The scientists noted that the latest strain of monkeypox has about fifty genetic variations compared to similar viruses that circulated between 2018 and 2019. According to Newsweek, they said that this finding is six to twelve times more “than one would expect considering previous estimates.”
The research, published in Nature Medicine, revealed that the virus is continuing to evolve, including a number of small changes in the genetic code, minor gene variants, and a deleted gene. These significant genetic variations might suggest “accelerated evolution.”
The recent surge in monkeypox cases is unusual due to the fact that they are occurring in North American and European countries where the virus is not endemic. Monkeypox is generally found in Central and West African rainforests where animals that carry the virus live. To date, according to the World Health Organization (WHO), there have been more than 3,200 monkeypox cases reported in nearly fifty countries.
Despite the concerning data, study co-author João Paulo Gomes told Newsweek that it is still unknown whether the mutations have contributed to increased transmissibility rates between humans. “We do not know that. We just know that these additional fifty mutations were quite unexpected,” he said.
“Considering that this 2022 monkeypox virus is likely a descendant of the one in the 2017 Nigeria outbreak, one would expect no more than five to ten additional mutations instead of the observed about fifty mutations. We hope that now, specialized groups will perform laboratory experiments in order to understand if this 2022 virus has increased its transmissibility,” he continued.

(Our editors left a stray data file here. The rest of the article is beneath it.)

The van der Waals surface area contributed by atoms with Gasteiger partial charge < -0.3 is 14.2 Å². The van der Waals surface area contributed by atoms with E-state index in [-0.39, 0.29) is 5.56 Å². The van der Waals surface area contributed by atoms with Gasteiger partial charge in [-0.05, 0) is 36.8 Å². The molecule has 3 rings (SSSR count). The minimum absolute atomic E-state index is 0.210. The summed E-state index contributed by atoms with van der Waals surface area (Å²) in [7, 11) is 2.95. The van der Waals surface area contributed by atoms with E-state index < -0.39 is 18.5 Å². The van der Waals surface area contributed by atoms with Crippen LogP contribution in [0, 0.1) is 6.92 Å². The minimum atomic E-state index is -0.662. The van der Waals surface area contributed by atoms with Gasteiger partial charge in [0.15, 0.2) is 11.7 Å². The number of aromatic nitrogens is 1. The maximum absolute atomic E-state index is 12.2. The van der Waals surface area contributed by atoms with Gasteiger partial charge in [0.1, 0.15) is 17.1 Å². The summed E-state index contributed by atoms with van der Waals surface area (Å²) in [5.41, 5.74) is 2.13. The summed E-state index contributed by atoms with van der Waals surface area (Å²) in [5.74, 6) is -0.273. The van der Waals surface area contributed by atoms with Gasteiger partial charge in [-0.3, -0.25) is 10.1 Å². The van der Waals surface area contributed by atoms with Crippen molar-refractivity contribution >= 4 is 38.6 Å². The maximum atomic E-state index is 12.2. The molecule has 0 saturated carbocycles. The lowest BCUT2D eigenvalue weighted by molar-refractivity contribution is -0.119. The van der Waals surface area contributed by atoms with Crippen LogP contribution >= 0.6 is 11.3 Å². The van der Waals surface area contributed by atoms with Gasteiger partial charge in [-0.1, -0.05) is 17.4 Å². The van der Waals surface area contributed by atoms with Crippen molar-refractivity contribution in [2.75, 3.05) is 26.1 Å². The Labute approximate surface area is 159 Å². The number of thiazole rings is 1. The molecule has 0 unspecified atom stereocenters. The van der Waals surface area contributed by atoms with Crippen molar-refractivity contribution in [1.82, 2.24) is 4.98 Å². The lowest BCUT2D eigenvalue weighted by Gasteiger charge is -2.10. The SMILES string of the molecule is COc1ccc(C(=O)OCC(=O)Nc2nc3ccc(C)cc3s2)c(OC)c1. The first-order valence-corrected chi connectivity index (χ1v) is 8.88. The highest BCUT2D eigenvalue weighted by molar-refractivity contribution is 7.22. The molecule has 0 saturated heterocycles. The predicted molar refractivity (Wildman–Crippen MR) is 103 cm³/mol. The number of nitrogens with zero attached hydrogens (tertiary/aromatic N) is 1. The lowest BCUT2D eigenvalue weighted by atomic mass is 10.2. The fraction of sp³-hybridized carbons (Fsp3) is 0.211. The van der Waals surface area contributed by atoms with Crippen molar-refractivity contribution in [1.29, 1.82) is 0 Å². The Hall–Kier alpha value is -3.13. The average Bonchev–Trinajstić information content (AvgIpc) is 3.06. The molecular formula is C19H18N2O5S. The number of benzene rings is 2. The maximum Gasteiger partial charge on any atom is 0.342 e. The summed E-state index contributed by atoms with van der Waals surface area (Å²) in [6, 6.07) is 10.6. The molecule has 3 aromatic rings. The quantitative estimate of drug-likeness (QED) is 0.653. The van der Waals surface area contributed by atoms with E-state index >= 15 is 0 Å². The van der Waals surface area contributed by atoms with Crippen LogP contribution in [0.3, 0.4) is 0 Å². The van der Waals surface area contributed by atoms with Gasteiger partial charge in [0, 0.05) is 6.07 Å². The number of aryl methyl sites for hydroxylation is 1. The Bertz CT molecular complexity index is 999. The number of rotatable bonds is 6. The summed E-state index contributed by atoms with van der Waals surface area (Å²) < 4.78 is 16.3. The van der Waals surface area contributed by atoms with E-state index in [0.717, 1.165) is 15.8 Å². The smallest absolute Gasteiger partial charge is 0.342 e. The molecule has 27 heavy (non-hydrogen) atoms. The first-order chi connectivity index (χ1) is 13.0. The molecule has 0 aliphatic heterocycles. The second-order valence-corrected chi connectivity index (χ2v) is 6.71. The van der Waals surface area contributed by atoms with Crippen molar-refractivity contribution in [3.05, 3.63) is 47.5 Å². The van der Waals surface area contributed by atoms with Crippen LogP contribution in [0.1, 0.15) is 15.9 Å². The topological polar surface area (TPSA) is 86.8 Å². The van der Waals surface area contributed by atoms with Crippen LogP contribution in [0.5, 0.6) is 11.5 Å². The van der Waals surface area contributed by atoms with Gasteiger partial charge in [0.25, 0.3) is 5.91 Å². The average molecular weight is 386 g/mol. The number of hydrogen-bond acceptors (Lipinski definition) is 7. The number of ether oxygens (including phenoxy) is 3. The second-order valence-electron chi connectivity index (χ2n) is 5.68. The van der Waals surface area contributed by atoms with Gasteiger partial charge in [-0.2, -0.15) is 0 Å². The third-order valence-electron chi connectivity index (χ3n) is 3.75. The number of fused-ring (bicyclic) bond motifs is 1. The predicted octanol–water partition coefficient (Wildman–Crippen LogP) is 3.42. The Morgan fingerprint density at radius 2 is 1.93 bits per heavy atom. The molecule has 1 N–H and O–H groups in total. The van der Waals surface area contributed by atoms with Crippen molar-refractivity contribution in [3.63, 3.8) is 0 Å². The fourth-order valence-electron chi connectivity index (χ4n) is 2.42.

Monkeypox is a viral illness that begins with flu-like symptoms and the swelling of lymph nodes, eventually progressing to rashes on the face, hands, feet, eyes, mouth, or genitals that turn into raised bumps which then become blisters. The virus, which has been shown to be transmissible for up to four weeks, is most easily spread via open contact with the sores of an infected individual. It can also spread through contact with materials that have the virus on them.
The WHO has convened its emergency committee to consider if the spiraling outbreak of monkeypox warrants being declared a global emergency. Such a declaration would mean that the United Nations health agency considers the outbreak to be an “extraordinary event” and that the disease is at risk of spreading across even more countries, possibly requiring a concerted global response.
Ethen Kim Lieser is a Washington state-based Finance and Tech Editor who has held posts at Google, The Korea Herald, Lincoln Journal Star, AsianWeek, and Arirang TV. Follow or contact him on LinkedIn.